# Comparing two proportions

Comparing two proportions is often seen during election periods where it can applied when e.g. comparing how two groups of people vote for a party. For example, are women more likely to vote a certain party than men?

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## Voting example

Except for a few twists, I will use the example that Salman Khan give us in this video: Comparing population proportions 1:

Say we are in the election period and we wish to know if men are more likely to vote for a certain party than women.

Out of the 900 **men** that we sample, 584 (=65%) express that they will vote for the party.

Out of the 1100 **women** that we sample, 651 (=59%) express that they will vote for the party.

### The distributions of sampled men and women

This is a Bernouli distribution where the mean equals the sample proportion. The variance equals the success rate (=the sample proportion) times the failure rate (the ones not voting for the party). This is the p(1-p), which can loosely be expressed as the ‘yes-proportion’ times the ‘no-proportion’:

### The sampling distribution of proportion means

As we have two relatively large sample sizes and proportions that are relatively far from 0 and from 1, the sampling distributions become approximately normally distributed:

The mean of the sampling distribution of the sample proportion *(**µ*_{p}_{̄}*)* = the population proportion *(p**̄**)*.

### The sampling distribution of the difference

The distribution of the differences of the sampling means will have a mean = the differences of our sampling means, and they = to the difference of our sampling proportions.

The variance of the sampling distribution of the differences of means = variance for p2 + variance for p2.

## Using a confidence interval to compare

Now, that we have identified and described the sampling distributions and the means, variances and standard deviations, we can start working on our confidence interval for the difference in the sampling means.

A confidence interval associates a degree of uncertainty to our point estimate which, in our case, is 0.057. Often, one of the main interests that we have when doing a confidence interval for the difference is to **see if zero is included in the interval**.

**If zero is included** **in our 95% confidence interval** we will not have evidence, in our hypothesis test, to reject H0, and therefore, there is no evidence to support that there really might be a difference. The difference might be zero.

The confidence interval formula is similar to the “usual” confidence interval structure where we add and subtract the margin of error (ME) with estimated mean difference:

In the figure above we saw the formula for the variance and the standard deviation of the difference, and we can therefore calculate the **standard deviation** **for the difference** like this:

**Sorry for using different notations!** Here I denote the standard deviation ‘σ_{d}’. The ‘d’ is the difference, which above, I denoted p_{1}-p_{2}.

The critical value for a 95% confidence interval is 1.96 and having calculated the estimated sample variance of the difference, we can now **plug this 0.022 into the confidence interval formula**:

We get a confidence interval that spans from **0.014 to 0.100**. This means that we can be 95% confident that the true difference between the population parameters P1 and P2 is minimum 0.014. Hence, zero is not included in the interval and there is therefore most likely sufficient evidence to support our alternative hypothesis saying that there is a difference between the proportion means. P1 minus P2 does not seem to be zero.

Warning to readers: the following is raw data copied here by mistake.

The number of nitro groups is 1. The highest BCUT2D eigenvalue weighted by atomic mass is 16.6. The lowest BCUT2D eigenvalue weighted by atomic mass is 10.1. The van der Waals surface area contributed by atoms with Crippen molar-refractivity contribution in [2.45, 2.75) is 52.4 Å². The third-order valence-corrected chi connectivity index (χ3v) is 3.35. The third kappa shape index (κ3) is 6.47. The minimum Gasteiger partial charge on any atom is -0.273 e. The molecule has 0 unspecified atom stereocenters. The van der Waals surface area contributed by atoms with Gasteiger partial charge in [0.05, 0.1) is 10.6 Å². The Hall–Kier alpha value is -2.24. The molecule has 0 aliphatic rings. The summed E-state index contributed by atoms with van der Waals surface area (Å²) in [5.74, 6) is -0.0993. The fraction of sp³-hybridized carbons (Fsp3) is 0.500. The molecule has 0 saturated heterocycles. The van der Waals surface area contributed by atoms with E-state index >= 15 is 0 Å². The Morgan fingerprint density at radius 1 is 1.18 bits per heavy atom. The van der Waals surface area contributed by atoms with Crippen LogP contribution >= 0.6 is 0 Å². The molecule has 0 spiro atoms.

** **

## Hypothesis test for the sample mean difference

The test will answer to the following question: *How likely are we to get that an extreme a result, as the one we got in our sample, assuming that there really is no difference between the proportions? Can we reject the null hypothesis stating that there is no difference between the two sample proportions? *

* *

We have a large sample size and sample means relatively far from zero, so we will assume normality and apply z-statistics:

Where p1 and p2 are assumed to be equal, so that parenthesis is zero and q = p(1-p), which, in our example are the proportion of the persons who say ‘No’. It is the proportion that does not say ‘Yes’.

The estimated p-hat and q-hat are:

We can now calculate our z-statistics

The critical z-value at a significance level (α) of 0.05 is 1.96, so with our test statistic of 2.613 **we reject the null hypothesis**. There is not evidence to support that the two proportions should be equal.

## Comparing two proportions with MS Excel

Below, a screenshot of how comparing of two proportions can be done in Excel. The z-test function in Data >> Data Analysis is another option, although the ranges of the observations are needed.

## Learnings on comparing two proportions

My preferred material for learning theory on comparing two proportions:

- Khan Academy
- Video 10:46 min.: From sample to sampling distribution of the difference: Comparing population proportions 1
- Video 10:00 min.: Confidence interval step-by-step: Comparing population proportions 2
- Video 16:12: Hypothesis test comparing population proportions

- JBstatistics:
- Video 15:09 min.: Including confidence interval and hypothesis test: Introduction to inference for two proportions
- Video 13:22 min.: Inference for two proportions: An example of a confidence interval and a hypothesis test

#### Carsten Grube

Freelance Data Analyst

##### Normal distribution

##### Confidence intervals

##### Simple linear regression, fundamentals

##### Two-sample inference

##### ANOVA & the F-distribution

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